Essays Thoughts in Brief. I find it strange that to note that the observation that someone 'did not suffer fools gladly' seems a kind of grudging compliment in the UK obituary columns. I suffer fools with overwhelming relish, some of them have money or attractive sexual partners, others can perform undemanding tasks for modest rewards. We should execute all living architects and bulldoze everything built in the 20th century. We should then create a new class of architect schooled no further than the cannons of Georgian and Victorian Gothic architecture, for everything built since looks shite and is hell to live or work in. We should have the humility to admit that we have yet to design anything better. I have never knowingly bought domestic or commercial property less than 120 years old, mainly out of aesthetic considerations, but also because I want it to last for my children. What do Women Want? After 29 years of effective marriage to the same person I feel qualified to offer a provisional answer. Women basically want what Men want. Everything, or at the very least, variety. Men look to women for a combined mother, whore, friend, rival, psychiatrist and nursemaid etc, etc. Few women have the time for all this today. Conversely how many men have the time to do heroic, vulnerable, compassionate, callous, capable and incompetent, and to have the odour of sanctity and the whiff of cordite about themselves at the same time? Only fantasy figures. Still, I can recommend the chaoist approach, unencumbered by notions of 'real self' one can take a stab at anything Liars. All life forms expend energy deceiving predators and/or prey and sending false signals to rivals and mates. Any human will lie if the survival, economic or religious price meets certain criteria. A problem only arises when you cannot tell how far you can trust someone. In my experience you only really have to watch out for those who lie deeply to themselves, and this includes yourself! Earthquakes. On meeting unarmed monotheists, always ask; 'Does your God create Earthquakes?' They can only answer with either Yes, No, I Don't Know, or with Evasive Bullshit. You can then easily checkmate on the next turn. Do not try this with armed monotheists. Technical Note, Group Conjuration. The second equation of magic, Pm=P+(1-P)M^1/P refers only to single conjurations. In contradistinction to what appears in my Liber Kaos, The Psychonomicon, I now have the algorithm for calculating the effects of multiple or subsequent conjurations for the same effect, although this really only applies to enchantment. Divination becomes a more complex question (especially where no exchange of data takes place between diviners). For the effects of any subsequent or additional enchantment, simply reiterate the second equation, substituting the Pm values from one calculation as the P values in the next. This procedure gives realistic results as long as one does not perform it excessively. It also appears empirically sound as the effect of an enchantment alters probability and that new probability becomes the baseline for further modification. Significantly the final Pm value shows little sensitivity to the order in which the reiterative calculations take place. MORE OF THIS WILL APPEAR AS THE BITTERSWEET RAW DATA OF MAMMALIAN LIFE ON A SMALL PLANET DISTILS ITSELF INTO WORDS.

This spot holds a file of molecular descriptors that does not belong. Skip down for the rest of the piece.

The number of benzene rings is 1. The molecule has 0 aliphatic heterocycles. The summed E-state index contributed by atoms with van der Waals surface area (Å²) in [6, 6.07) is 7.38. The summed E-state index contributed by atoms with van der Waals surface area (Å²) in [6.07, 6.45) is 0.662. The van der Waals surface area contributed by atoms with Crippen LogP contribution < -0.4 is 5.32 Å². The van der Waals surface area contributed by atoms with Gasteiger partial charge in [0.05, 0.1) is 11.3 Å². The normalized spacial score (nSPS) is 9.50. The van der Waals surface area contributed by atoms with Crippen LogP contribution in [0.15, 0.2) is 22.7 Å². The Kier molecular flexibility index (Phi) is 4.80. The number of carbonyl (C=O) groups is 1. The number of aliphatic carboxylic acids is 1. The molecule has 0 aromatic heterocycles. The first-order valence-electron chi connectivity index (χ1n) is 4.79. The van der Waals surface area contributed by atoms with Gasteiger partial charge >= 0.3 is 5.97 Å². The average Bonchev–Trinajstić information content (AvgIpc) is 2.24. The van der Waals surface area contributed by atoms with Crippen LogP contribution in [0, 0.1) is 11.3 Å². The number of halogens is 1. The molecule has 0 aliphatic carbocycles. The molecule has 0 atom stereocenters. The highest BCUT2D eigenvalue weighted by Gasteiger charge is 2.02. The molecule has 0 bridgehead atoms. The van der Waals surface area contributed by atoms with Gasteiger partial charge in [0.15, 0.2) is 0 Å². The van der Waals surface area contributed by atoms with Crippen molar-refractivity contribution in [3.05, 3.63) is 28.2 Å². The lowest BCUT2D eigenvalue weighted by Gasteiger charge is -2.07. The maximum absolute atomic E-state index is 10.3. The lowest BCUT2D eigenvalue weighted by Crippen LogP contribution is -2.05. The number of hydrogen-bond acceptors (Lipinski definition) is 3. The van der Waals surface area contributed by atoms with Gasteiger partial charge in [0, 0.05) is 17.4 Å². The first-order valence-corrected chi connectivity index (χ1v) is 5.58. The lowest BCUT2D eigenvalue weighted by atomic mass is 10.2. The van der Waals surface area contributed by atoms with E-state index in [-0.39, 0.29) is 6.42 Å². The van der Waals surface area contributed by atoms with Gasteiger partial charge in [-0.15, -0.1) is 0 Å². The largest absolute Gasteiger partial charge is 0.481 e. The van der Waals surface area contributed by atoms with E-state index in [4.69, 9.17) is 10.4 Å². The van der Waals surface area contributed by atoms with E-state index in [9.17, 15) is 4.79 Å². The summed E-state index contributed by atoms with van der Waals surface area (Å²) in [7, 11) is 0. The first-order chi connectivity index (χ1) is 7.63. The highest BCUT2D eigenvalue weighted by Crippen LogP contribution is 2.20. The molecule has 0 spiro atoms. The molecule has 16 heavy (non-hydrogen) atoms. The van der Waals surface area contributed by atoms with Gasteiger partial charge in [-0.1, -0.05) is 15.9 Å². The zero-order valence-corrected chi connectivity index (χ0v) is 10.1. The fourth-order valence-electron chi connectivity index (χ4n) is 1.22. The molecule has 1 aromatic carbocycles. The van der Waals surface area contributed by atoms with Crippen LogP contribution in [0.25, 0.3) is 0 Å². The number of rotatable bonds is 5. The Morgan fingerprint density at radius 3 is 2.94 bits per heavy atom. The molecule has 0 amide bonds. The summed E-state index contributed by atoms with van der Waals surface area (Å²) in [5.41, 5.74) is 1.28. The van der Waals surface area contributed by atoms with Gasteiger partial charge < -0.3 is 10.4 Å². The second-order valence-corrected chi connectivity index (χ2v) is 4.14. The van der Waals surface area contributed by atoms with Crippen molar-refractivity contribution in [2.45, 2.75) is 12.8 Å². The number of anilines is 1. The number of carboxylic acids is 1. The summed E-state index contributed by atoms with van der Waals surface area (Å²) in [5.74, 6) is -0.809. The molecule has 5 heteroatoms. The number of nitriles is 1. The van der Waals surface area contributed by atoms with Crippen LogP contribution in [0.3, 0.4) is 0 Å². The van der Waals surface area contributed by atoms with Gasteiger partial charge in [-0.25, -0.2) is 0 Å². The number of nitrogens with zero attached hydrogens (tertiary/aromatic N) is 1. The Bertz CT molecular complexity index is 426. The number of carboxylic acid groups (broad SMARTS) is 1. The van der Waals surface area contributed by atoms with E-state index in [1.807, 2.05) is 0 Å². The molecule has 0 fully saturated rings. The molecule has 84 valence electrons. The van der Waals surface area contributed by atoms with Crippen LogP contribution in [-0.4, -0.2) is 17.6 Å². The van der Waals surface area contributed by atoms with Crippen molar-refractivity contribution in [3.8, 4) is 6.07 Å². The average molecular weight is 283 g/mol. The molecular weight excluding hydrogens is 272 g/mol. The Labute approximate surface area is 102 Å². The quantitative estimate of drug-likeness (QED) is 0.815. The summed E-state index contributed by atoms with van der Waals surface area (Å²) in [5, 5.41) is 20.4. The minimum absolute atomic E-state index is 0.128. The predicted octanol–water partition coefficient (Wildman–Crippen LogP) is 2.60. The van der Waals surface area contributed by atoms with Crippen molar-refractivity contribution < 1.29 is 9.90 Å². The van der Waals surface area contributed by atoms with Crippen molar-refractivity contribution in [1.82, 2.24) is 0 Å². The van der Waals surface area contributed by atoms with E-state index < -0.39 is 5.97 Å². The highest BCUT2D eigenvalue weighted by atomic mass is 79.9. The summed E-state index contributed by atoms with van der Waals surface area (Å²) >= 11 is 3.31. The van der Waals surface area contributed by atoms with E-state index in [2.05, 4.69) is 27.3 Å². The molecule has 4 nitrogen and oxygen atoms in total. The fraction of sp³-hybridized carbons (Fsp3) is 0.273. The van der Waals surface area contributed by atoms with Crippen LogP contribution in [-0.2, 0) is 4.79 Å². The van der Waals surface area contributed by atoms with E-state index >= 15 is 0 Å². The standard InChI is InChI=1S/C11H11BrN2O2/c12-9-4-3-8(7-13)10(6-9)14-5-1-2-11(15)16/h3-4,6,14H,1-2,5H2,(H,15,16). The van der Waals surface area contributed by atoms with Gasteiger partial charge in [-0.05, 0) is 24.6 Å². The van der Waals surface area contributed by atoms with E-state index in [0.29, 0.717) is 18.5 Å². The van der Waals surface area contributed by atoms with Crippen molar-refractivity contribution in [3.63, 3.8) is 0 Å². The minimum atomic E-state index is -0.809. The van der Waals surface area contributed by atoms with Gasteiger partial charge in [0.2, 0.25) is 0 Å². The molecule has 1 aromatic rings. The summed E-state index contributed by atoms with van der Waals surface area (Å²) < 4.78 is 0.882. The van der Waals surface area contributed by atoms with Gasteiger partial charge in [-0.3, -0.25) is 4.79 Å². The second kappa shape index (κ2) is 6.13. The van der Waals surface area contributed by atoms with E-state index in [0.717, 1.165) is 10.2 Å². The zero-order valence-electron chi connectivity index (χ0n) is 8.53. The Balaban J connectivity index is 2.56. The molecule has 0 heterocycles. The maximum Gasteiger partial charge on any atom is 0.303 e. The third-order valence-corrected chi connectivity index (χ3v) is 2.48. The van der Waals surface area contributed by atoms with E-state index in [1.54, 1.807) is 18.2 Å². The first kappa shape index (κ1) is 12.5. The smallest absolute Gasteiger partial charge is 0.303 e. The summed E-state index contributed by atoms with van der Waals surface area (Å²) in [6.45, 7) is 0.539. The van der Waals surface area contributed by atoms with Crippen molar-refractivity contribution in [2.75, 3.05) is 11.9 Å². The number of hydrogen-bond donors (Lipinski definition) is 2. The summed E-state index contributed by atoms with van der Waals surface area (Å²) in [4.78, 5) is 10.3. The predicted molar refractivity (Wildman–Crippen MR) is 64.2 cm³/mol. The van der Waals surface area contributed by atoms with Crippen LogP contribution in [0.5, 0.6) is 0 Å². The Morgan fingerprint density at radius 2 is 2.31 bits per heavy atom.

^ Back to top An article on magical aeonics for Chaos International, in the wake of Sept 11. JIHAD By Stokastikos I seem to remember the British comedian Jasper Carrot remarking that he only made jokes about Christianity because if he made jokes about Islam he would get killed. Mindful of this I shall temper my words. Rational argument has no effect whatsoever on religious people, but blasphemy clearly terrifies them judging by their reaction to it. It certainly clears ones doorstep of Jehovah's Witnesses in a hurry in my experience. To a monotheism the very existence of any other religion acts as a blasphemy, except in the case where that monotheism chooses to view another monotheism as imperfectly mirroring its own. I absolutely loathe and despise all organised religions these days because their time has passed and they have nothing left to offer the human enterprise. I had the mixed experience of crossing Afghanistan on the way to India overland in '78 before the Russians invaded. In Herat I came close to having my balls removed and stuffed down my throat for having inadvertently tried to sit on one end of a long wooden bench. Before my arse touched the plank a hundred hands flew to rifles and daggers, presumably on account of a veiled figure seated some ten feet away on the other end of it. I made my excuses and left, you cannot argue with that degree of 'respect' for women. The Islamic calendar at the time said 1398, and they were not joking. If you look at Christendom in 1398 you can see pretty much the same mindset and behaviour as pertains in contemporary Islam. Now Christendom underwent a reformation with the advent of Protestantism, and Catholicism eventually caught up and reformed itself along broadly similar lines. This marked the beginning of the end of Christianity. The renaissance and the enlightenment followed, and humanistic philosophies overcame Christianity. Nobody can seriously call the 'westernised' parts of the world monotheist any longer. A vague residual superstition about 'God' still infects a proportion of the population, but very few people remain actively enthusiastic about the precise details of the theologies that supposedly go with it. In practise, the religious establishments of westernised societies preach little else but some version of the ethics of the atheistic humanisms that have effectively supplanted monotheism in law and custom. Perhaps I should mention here that Humanism does not mean humanitarian, it encompasses all atheistic and nihilistic philosophies from communism and social democracy to capitalism and fascism. The fundamentalist Mullahs miss the point completely when they criticise the 'war against terrorism' as a 'Christian crusade against Islam'. Humanism beat Christianity two and a half centuries ago, now it seeks to defeat Islam. I have no doubt that it will eventually succeed in this. (See my Psychohistoric Mechanism of the Aeons, Liber Kaos, Weisers). Humanity has never taken a real step backwards. No monotheist has ever reverted to real paganism (although some post-monotheists pretend to supposedly humanist pseudo-paganisms or even pseudo- shamanisms). Salman Rushdie has called for an Islamic reformation. I doubt that he will get one. I doubt that he personally has the wit or the will to organise one. I doubt that enough time exists for it to happen anyway because history has become radically truncated for most of the developing world. Turkey provides an interesting example. Following the demise of the Ottoman empire, the secularising reforms of Kemal Attaturk turned the 'sick man of Europe' from a crumbling Islamic despotism into a mildly unwell modern nation in which the theocrats have little more influence than the residual Church of England does here. You can have a really pleasant and civilised holiday in Turkey and I often do. Saudi Arabia, the wellspring of Islam, remains the guarantor of its fundamentalism in the face of the modern and postmodern world for one reason only. Oil. Only the western generated wealth that the Saudi oil brings the Saudi people allows them to maintain an acceptably luxurious lifestyle and an antique religious philosophy at the same time. When the oil runs out they will have to abandon most of the fundamentalist aspects of their religion or face a catastrophic decline in their lifestyle. Just about every human society on record has managed to compromise in favour of lifestyle when it had the choice, Might and Wealth may not appear entirely right at the time, but after a while nobody notices the difference. New techniques of War and Business have always acted as the main incentives for psychohistoric evolution and the victors always have the privilege of writing the history. Nobody now complains about the Celtic, Roman, and Norman upgrades to the culture of the British Isles, ghastly though these may have been at the time. So, my medium term predictions for the future? 1) An Islamic reformation will not occur. 2) A post Islamic humanism will triumph where Islamic fundamentalism now prevails, shortly after oil ceases to act as a critical economic resource, circum 2020 AD, (1440 Islamic). 3) 'The End of History' has been postponed, eat your heart out Fukuyama, because a lot of nasty things will happen in the interim and most importantly because something else will begin to supplant atheistic humanism* *Footnote. As a fourth aeon post -humanist chaoist illuminate I can see the general outline of what comes next. Transcendentalism goes into hibernation, whilst materialistic and 'magical' paradigms achieve a balance, but do not panic, our descendants will probably survive and joyfully overthrow atheistic humanism with something more effective. It will certainly not look like religion as we have the misfortune of knowing it, and the magical part of the impending paradigm will probably get called something more 'scientific'. We live in interesting, but not entirely unpredictable, times, methinks.